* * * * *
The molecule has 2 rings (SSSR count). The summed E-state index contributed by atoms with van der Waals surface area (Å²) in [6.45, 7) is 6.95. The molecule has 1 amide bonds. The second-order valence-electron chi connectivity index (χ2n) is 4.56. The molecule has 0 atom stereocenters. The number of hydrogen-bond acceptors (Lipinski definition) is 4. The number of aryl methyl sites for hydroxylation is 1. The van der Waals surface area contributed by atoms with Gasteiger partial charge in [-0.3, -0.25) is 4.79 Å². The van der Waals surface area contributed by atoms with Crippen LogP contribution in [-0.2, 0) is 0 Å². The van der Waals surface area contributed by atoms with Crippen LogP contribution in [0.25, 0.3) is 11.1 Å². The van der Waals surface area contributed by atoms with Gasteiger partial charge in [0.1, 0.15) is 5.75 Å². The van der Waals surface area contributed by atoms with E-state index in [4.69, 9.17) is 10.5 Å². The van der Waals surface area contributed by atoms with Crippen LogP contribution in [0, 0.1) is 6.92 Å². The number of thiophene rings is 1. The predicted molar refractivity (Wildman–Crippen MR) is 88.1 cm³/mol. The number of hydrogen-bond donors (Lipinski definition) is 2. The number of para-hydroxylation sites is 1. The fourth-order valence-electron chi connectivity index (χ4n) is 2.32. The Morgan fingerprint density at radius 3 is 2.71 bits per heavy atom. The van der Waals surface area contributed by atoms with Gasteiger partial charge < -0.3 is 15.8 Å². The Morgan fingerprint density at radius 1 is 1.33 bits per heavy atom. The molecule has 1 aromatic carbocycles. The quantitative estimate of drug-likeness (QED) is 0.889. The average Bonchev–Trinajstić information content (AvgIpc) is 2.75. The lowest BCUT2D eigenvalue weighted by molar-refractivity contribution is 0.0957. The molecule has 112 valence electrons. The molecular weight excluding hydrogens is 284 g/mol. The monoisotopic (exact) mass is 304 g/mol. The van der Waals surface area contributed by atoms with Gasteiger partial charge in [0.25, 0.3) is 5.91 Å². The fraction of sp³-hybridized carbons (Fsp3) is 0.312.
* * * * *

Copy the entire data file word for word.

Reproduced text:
The molecule has 2 rings (SSSR count). The summed E-state index contributed by atoms with van der Waals surface area (Å²) in [6.45, 7) is 6.95. The molecule has 1 amide bonds. The second-order valence-electron chi connectivity index (χ2n) is 4.56. The molecule has 0 atom stereocenters. The number of hydrogen-bond acceptors (Lipinski definition) is 4. The number of aryl methyl sites for hydroxylation is 1. The van der Waals surface area contributed by atoms with Gasteiger partial charge in [-0.3, -0.25) is 4.79 Å². The van der Waals surface area contributed by atoms with Crippen LogP contribution in [-0.2, 0) is 0 Å². The van der Waals surface area contributed by atoms with Crippen LogP contribution in [0.25, 0.3) is 11.1 Å². The van der Waals surface area contributed by atoms with Gasteiger partial charge in [0.1, 0.15) is 5.75 Å². The van der Waals surface area contributed by atoms with E-state index in [4.69, 9.17) is 10.5 Å². The van der Waals surface area contributed by atoms with Crippen LogP contribution in [0, 0.1) is 6.92 Å². The number of thiophene rings is 1. The predicted molar refractivity (Wildman–Crippen MR) is 88.1 cm³/mol. The number of hydrogen-bond donors (Lipinski definition) is 2. The number of para-hydroxylation sites is 1. The fourth-order valence-electron chi connectivity index (χ4n) is 2.32. The Morgan fingerprint density at radius 3 is 2.71 bits per heavy atom. The van der Waals surface area contributed by atoms with Gasteiger partial charge < -0.3 is 15.8 Å². The Morgan fingerprint density at radius 1 is 1.33 bits per heavy atom. The molecule has 1 aromatic carbocycles. The quantitative estimate of drug-likeness (QED) is 0.889. The average Bonchev–Trinajstić information content (AvgIpc) is 2.75. The lowest BCUT2D eigenvalue weighted by molar-refractivity contribution is 0.0957. The molecule has 112 valence electrons. The molecular weight excluding hydrogens is 284 g/mol. The monoisotopic (exact) mass is 304 g/mol. The van der Waals surface area contributed by atoms with Gasteiger partial charge in [0.25, 0.3) is 5.91 Å². The fraction of sp³-hybridized carbons (Fsp3) is 0.312.